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SC refuses to entertain plea against provisions on restitution of conjugal rights

The petitioner had claimed that provisions related to restitution of conjugal rights violated the freedom of sexual expression under the Constitution.

Published: 05th October 2018 01:02 AM  |   Last Updated: 05th October 2018 01:05 AM   |  A+A-

Supreme Court

Supreme Court (Photo | File/ EPS)

By PTI

NEW DELHI: A woman, who had challenged the provisions related to restitution of conjugal rights on the grounds that she has a right to "sexually autonomy" and to be "left alone", has failed to get any relief from the Supreme Court.

The woman, an engineering graduate working in a multinational IT major, had moved the top court challenging the constitutional validity of provision of the Hindu Marriage Act 1955, after her estranged husband had filed a suit for restitution of conjugal rights.

The plea claimed that "coercive act" of state compelling sexual co-habitation infringes a woman's fundamental right to privacy, dignity, mental and physical health, personal liberty and right to equality under the Constitution.

A bench of Justices U U Lalit and M M Shantanagoudar refused to entertain her plea saying the matter was purely "pre-mature" at this juncture as at this stage, only a petition for restitution of conjugal rights was filed by her husband.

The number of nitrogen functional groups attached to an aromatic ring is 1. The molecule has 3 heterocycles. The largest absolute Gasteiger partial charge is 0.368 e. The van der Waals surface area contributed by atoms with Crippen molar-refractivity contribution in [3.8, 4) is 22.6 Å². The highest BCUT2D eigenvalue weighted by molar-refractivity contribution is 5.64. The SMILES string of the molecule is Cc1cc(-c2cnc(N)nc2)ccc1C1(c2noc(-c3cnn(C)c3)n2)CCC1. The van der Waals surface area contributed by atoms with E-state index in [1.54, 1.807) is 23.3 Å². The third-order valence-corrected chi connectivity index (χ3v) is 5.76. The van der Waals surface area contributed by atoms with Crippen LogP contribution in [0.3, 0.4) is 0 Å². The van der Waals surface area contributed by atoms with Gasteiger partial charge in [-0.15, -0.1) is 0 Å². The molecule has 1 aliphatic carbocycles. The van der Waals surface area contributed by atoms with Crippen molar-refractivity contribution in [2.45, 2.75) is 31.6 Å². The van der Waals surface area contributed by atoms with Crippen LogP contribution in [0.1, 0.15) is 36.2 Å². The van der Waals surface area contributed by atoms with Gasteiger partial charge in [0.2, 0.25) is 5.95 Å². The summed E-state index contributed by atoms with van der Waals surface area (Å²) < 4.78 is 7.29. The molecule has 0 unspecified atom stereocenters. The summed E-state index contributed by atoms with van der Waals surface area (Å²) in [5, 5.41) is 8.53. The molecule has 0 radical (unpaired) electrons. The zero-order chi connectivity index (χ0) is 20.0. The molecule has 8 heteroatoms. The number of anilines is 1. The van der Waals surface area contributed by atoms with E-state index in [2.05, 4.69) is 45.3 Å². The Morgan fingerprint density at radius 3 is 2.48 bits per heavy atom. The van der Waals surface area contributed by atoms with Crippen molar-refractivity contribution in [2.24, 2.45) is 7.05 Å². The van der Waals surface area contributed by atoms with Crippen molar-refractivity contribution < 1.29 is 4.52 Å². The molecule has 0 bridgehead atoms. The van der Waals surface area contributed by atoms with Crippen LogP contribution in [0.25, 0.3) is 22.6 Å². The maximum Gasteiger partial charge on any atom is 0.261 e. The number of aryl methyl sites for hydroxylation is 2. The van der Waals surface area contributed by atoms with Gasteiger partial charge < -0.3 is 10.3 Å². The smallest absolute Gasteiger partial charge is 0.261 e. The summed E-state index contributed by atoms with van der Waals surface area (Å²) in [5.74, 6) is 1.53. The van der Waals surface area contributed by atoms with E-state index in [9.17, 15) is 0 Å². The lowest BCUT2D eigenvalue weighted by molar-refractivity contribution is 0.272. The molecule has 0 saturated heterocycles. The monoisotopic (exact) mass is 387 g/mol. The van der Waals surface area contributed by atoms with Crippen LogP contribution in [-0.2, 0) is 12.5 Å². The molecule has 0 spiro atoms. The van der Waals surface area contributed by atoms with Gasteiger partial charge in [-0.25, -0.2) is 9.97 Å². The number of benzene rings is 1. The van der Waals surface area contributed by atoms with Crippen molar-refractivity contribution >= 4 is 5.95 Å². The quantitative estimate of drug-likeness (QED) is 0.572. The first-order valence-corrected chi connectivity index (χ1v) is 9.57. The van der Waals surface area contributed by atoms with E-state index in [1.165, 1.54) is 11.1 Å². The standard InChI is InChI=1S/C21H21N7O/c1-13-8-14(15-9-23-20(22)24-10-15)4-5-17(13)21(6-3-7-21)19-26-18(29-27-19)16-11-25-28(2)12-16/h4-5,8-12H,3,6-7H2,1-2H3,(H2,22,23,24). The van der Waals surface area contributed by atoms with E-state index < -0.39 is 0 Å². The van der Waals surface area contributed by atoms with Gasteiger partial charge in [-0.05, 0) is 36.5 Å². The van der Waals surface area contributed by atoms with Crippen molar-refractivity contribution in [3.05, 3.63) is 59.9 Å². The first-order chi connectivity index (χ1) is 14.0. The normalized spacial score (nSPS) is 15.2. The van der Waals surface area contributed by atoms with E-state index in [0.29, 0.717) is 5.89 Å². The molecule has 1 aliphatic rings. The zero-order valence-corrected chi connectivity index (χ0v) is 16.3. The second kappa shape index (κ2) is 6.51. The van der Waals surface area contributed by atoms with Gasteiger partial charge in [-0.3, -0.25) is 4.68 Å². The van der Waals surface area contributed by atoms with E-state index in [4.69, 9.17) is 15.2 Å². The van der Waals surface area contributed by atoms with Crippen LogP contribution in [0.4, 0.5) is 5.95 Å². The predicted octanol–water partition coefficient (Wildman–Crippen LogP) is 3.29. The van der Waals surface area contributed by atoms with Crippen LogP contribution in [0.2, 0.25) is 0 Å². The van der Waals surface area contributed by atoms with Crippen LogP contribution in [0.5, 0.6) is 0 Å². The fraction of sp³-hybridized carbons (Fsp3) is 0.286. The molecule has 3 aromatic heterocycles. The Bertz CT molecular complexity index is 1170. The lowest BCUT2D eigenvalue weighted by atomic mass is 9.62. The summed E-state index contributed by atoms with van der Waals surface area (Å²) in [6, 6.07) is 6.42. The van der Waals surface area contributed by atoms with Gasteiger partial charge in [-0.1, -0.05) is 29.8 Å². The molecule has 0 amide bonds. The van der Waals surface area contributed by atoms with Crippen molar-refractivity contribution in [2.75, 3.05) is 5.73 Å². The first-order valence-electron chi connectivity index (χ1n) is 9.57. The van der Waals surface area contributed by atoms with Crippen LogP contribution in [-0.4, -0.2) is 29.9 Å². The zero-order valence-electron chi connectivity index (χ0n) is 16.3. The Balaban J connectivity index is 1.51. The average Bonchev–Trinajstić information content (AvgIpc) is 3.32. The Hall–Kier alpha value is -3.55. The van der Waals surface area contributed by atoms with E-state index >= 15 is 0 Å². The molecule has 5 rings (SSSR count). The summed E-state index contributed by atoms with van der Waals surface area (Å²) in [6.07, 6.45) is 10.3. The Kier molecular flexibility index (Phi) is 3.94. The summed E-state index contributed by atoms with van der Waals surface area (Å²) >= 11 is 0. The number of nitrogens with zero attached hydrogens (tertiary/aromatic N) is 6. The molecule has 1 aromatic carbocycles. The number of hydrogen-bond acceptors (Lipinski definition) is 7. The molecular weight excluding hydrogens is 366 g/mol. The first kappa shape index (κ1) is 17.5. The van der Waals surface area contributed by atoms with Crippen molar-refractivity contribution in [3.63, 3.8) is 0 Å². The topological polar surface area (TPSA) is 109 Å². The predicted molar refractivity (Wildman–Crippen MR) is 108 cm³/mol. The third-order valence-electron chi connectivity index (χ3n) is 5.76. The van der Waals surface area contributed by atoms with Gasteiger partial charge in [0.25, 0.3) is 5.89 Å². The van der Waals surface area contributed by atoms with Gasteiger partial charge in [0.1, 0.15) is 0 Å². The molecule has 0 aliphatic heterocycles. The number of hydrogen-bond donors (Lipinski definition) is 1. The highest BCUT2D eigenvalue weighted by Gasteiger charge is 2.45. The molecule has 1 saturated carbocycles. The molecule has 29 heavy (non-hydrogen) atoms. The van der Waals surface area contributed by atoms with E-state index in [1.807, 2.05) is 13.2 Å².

Senior advocate Shekhar Naphade and advocate Fauzia Shakil, appearing for the woman, referred to the apex court's historic judgement in the Right to Privacy matter and said that a woman has the right to sexual autonomy and to be left alone.

The petitioner had claimed that provisions related to restitution of conjugal rights violated the freedom of sexual expression under the Constitution.

"The petitioner's main grievance is that the process of law cannot compel or induce a woman to surrender her right of sexual and decisional autonomy, which is part of her fundamental right under Article 21 (protection of life and personal liberty)," the plea said.

The woman also said that compelling her to go back to her husband for restitution of conjugal rights against her wishes would tantamount to marital rape.

In her plea, she claimed that her marriage was solemnised in November 2014 but soon thereafter, her husband started to harass her mentally and physically.

The woman said that she had left her matrimonial home and registered a criminal case against her husband and in-laws.

She claimed that in 2017, her husband had filed a suit for restitution of conjugal rights before a family court and the matter was pending.



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